Spectres of Liberty

Date: 

May 1 2008

Location: 

Troy NY, Syracuse NY

Spectres of Liberty is an on-going public, hybrid media project about
the history of the movement to abolish slavery in the United States.
Through this project we explore the following questions: How do we make
visible histories of people and movements which resisted a status quo of
oppression? What are the best forms to manifest submerged and complex
collective memories? How do artists interact with a public in meaningful
ways to animate the history of specific locations?

The first iteration of this project took place in May 2008 and was
entitled The Ghost of the Liberty Street Church. Built in 1840 in Troy,
New York, the Liberty Street Church was an important meeting place for
organizers of the Underground Railroad. The Church’s first Reverend,
Henry Highland Garnet, was internationally known for his militant
orations and publications calling on people to actively participate in
the fight to end slavery. From old photos of the site provided by the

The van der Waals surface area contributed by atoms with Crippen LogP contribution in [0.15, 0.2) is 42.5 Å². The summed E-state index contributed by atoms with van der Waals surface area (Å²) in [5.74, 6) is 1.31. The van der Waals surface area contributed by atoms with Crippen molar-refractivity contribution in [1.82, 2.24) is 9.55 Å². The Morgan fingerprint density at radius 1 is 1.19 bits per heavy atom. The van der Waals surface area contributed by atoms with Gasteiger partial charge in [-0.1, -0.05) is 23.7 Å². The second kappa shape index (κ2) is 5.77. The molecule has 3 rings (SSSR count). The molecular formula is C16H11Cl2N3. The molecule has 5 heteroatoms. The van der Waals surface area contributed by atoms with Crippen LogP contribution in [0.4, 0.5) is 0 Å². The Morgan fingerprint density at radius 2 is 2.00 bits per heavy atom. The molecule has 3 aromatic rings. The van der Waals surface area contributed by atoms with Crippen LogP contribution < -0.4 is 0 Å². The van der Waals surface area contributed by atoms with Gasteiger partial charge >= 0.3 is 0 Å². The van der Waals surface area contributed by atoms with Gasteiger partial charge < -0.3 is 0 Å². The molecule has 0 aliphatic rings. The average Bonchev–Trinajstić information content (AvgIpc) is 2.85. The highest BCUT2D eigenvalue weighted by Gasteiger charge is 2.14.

Rensselaer Historical Society, we created an inflatable 1:1 scale model
of the church and installed it at its former location, which is
currently a parking lot. We animated this ghost church through video
projections, sound, and digital animations representing Henry Highland
Garnet and his words. The church provided a theatre in which to hold a
cultural event that brought community members to think more deeply about
the space, its history, and its relevancy for today.
The second iteration of Spectres of Liberty was in Syracuse, New
York. It is titled The Great Central Depot in the Open City, based on
Syracuse's reputation as an important stop on the Underground Railroad.
UGRR Station Master Reverend Jermain Loguen called Syracuse an "Open
City", a safe place for those escaping slavery. Created in May-June
2010, this multi-phased creative endeavor asked the question: Is
Syracuse an Open City today? Through research and collaboration, we
developed a project that highlighted Syracuse's anti-slavery history and
its contemporary issues.  The project took the form of a month-long
storefront Open City Workshop with public programs, a public cultural
event with a large-scale media installation, and an on-line radio
station.

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